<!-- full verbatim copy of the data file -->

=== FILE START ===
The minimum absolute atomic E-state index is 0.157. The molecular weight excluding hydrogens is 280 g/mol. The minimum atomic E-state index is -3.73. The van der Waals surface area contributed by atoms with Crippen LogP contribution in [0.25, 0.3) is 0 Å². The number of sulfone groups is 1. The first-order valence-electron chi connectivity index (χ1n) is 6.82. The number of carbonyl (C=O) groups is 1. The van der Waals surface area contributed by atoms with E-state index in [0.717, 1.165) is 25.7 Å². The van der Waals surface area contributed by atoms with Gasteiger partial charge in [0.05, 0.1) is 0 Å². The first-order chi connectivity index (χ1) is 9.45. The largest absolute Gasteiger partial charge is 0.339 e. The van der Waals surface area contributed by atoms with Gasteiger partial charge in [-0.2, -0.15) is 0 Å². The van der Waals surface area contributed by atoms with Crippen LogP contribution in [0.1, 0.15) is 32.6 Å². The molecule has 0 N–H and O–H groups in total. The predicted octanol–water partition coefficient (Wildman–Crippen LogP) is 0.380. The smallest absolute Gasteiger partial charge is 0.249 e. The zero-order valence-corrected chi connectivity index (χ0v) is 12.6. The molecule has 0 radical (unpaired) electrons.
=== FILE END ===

The minimum absolute atomic E-state index is 0.157. The molecular weight excluding hydrogens is 280 g/mol. The minimum atomic E-state index is -3.73. The van der Waals surface area contributed by atoms with Crippen LogP contribution in [0.25, 0.3) is 0 Å². The number of sulfone groups is 1. The first-order valence-electron chi connectivity index (χ1n) is 6.82. The number of carbonyl (C=O) groups is 1. The van der Waals surface area contributed by atoms with E-state index in [0.717, 1.165) is 25.7 Å². The van der Waals surface area contributed by atoms with Gasteiger partial charge in [0.05, 0.1) is 0 Å². The first-order chi connectivity index (χ1) is 9.45. The largest absolute Gasteiger partial charge is 0.339 e. The van der Waals surface area contributed by atoms with Gasteiger partial charge in [-0.2, -0.15) is 0 Å². The van der Waals surface area contributed by atoms with Crippen LogP contribution in [0.1, 0.15) is 32.6 Å². The molecule has 0 N–H and O–H groups in total. The predicted octanol–water partition coefficient (Wildman–Crippen LogP) is 0.380. The smallest absolute Gasteiger partial charge is 0.249 e. The zero-order valence-corrected chi connectivity index (χ0v) is 12.6. The molecule has 0 radical (unpaired) electrons.